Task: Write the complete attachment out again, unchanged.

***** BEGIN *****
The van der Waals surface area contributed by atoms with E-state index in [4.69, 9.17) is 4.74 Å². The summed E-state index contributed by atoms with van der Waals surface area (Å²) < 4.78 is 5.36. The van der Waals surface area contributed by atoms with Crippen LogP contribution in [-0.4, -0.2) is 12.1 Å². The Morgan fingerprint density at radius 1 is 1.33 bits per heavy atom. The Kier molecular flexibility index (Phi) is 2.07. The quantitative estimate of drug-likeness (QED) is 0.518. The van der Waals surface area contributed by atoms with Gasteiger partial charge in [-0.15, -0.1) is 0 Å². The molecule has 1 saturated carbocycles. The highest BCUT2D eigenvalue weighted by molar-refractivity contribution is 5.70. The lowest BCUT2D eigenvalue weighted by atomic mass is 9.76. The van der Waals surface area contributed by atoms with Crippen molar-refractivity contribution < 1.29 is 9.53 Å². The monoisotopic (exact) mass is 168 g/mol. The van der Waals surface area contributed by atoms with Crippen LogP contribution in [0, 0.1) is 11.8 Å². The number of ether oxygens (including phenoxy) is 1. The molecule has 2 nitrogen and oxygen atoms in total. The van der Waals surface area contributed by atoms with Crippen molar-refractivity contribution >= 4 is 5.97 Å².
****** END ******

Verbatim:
The van der Waals surface area contributed by atoms with E-state index in [4.69, 9.17) is 4.74 Å². The summed E-state index contributed by atoms with van der Waals surface area (Å²) < 4.78 is 5.36. The van der Waals surface area contributed by atoms with Crippen LogP contribution in [-0.4, -0.2) is 12.1 Å². The Morgan fingerprint density at radius 1 is 1.33 bits per heavy atom. The Kier molecular flexibility index (Phi) is 2.07. The quantitative estimate of drug-likeness (QED) is 0.518. The van der Waals surface area contributed by atoms with Gasteiger partial charge in [-0.15, -0.1) is 0 Å². The molecule has 1 saturated carbocycles. The highest BCUT2D eigenvalue weighted by molar-refractivity contribution is 5.70. The lowest BCUT2D eigenvalue weighted by atomic mass is 9.76. The van der Waals surface area contributed by atoms with Crippen molar-refractivity contribution < 1.29 is 9.53 Å². The monoisotopic (exact) mass is 168 g/mol. The van der Waals surface area contributed by atoms with Crippen LogP contribution in [0, 0.1) is 11.8 Å². The number of ether oxygens (including phenoxy) is 1. The molecule has 2 nitrogen and oxygen atoms in total. The van der Waals surface area contributed by atoms with Crippen molar-refractivity contribution >= 4 is 5.97 Å².